I’ve tried to leave this post just as it was originally written because it was a heartfelt response after a very traumatic experience. But I’m sometimes clumsy with words and even when I think I am writing clearly, there is always the reader who doesn’t know my heart or doesn’t hear the words the way they were intended.
I feel as though a few people have taken what I said and twisted it. When I wrote my post on Friday, I had a grand total of eleven blog followers. Yes, eleven. I generally post on facebook and have had a loyal little group of readers that numbered thirty or so. That is who I generally write for. People who know me know that I dislike talking on the telephone. I’d pretty much rather clean a toilet than spend time on the phone. I…
With a handful of reed, I stuffed the wire guide to contribute to the 9-year old boy’s remade house. Immediately after the church service, just two days after arriving in Mozambique, members of the Celebration Church campus in Xai Xai head out to Jose’s house upon finishing lunch. Ladies with babies strapped to their backs hold a huge bundle of reed on their heads, grasping them with their hands to hold it balanced. Franco, originally from South Africa and the white minority in the church, utilizes his construction talent to fix the roof on this rebuild. We all take turns doing various jobs, and no one stops until the house is complete. The next few days even have their own construction project of building a kitchen for the church with a similar construct as the reed house–manually manufacturing cement for the floor and an open flame oven, building walls from scratch–then later, fixing a broken wall of another campus. All components of each project took every person who helped work to do so. Everyone was tired, but no one was miserable. People helped each other, conversed, and when a hand was needed one or two pairs of hands were always right there contributing. Whereas ‘serving’ is something that Americans have to think about and praise themselves for, Mozambicans just considered it life–not one effort to a thought was even made on the manner. Though we saw this as part of our “mission trip”, they saw it as Monday through Wednesday–nothing out of the ordinary except for a few Americans with t-shirts that said “Celebration Church“. We made conversation and learned about the people who would later etch their names in our hearts, forming the beginnings to relationships more akin to family–working never seemed so joyful!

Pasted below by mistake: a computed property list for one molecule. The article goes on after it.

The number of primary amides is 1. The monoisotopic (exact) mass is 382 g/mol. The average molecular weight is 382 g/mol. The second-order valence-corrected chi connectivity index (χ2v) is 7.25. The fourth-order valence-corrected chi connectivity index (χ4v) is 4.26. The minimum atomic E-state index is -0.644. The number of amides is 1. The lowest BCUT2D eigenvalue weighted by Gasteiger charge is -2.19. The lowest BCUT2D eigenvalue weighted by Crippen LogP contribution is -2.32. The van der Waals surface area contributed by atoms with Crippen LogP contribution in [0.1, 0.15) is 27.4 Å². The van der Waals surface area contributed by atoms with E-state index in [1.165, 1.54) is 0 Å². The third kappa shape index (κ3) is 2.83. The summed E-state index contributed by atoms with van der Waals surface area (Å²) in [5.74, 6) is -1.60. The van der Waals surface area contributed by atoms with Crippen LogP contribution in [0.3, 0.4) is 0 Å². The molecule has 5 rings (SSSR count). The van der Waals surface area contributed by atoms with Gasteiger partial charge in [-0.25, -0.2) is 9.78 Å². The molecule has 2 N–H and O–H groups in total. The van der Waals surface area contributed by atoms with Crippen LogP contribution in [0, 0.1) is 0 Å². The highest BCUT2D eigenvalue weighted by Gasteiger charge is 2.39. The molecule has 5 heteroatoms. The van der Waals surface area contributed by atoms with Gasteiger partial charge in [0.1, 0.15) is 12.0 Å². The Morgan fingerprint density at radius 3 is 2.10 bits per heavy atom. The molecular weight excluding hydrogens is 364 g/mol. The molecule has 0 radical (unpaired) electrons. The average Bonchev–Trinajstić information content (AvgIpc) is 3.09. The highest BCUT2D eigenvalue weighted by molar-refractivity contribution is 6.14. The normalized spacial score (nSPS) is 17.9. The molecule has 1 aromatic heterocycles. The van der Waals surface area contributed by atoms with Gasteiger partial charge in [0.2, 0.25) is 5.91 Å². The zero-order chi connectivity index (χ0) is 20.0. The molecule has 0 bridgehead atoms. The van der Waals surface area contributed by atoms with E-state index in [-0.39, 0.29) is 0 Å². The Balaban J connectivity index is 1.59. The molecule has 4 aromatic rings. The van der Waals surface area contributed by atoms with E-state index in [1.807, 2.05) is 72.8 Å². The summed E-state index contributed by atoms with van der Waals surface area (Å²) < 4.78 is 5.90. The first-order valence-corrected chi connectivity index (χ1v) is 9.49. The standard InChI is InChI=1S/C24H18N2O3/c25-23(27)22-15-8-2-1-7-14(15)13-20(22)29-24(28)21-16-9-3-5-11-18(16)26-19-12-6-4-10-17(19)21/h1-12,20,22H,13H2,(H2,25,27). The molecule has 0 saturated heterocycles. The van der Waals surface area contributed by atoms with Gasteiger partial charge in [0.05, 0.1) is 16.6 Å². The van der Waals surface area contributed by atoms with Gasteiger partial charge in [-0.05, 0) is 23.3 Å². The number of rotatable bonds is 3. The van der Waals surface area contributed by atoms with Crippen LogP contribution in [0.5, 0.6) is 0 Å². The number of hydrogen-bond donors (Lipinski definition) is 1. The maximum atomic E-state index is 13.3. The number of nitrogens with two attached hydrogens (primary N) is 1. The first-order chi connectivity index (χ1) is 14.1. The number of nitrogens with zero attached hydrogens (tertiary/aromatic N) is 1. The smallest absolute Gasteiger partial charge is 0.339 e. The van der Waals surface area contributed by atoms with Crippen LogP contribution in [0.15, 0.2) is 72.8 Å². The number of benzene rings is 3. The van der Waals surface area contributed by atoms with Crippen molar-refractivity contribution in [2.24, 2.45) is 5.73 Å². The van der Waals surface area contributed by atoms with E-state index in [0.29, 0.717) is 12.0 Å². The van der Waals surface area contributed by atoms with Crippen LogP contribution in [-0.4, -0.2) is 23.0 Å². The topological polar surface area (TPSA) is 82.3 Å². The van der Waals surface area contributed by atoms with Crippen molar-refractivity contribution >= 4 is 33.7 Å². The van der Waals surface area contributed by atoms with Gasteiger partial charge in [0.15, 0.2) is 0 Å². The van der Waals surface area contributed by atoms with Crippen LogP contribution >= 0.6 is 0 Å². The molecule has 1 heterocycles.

Perhaps my greatest lesson was the one I hadn’t expected–ministry begins, not preaching behind a pulpit, but with a shovel in your hand. Continue reading →
Thanks to the author of the article, Russ Jones, ReligionToday.com mentioned this blog post made last week–“What Should We Make of the ‘God Particle’ Discovery?”
Regarding the amazing find of the Higgs Boson particle, many people see it as a way of disproving God. The idea that any aspect of the physical universe we can’t explain naturally must by necessity be “God” explained has been the false presumption by many theists. Therefore, new discoveries such as this are yet backfiring to such theistic claims–furthering the idea that there must be no God. However, this situation simply expresses the flaw of many theists who argue God’s existence in the gaps of our scientific finds–only showing atheism to be the perspective for those who wait for a better natural answer, while theists are shown to be the anxious ignorants. The problem is that our idea of God is all wrong–completely even! If there is one unique aspect of the Gospel message, it is that God is not the cop-out answer for that which we don’t know, He is the God of revelation. He isn’t the God of the gaps, but the God of completion.
Christians shouldn’t be scared of anything that seems to prove God out of the picture. Continue reading →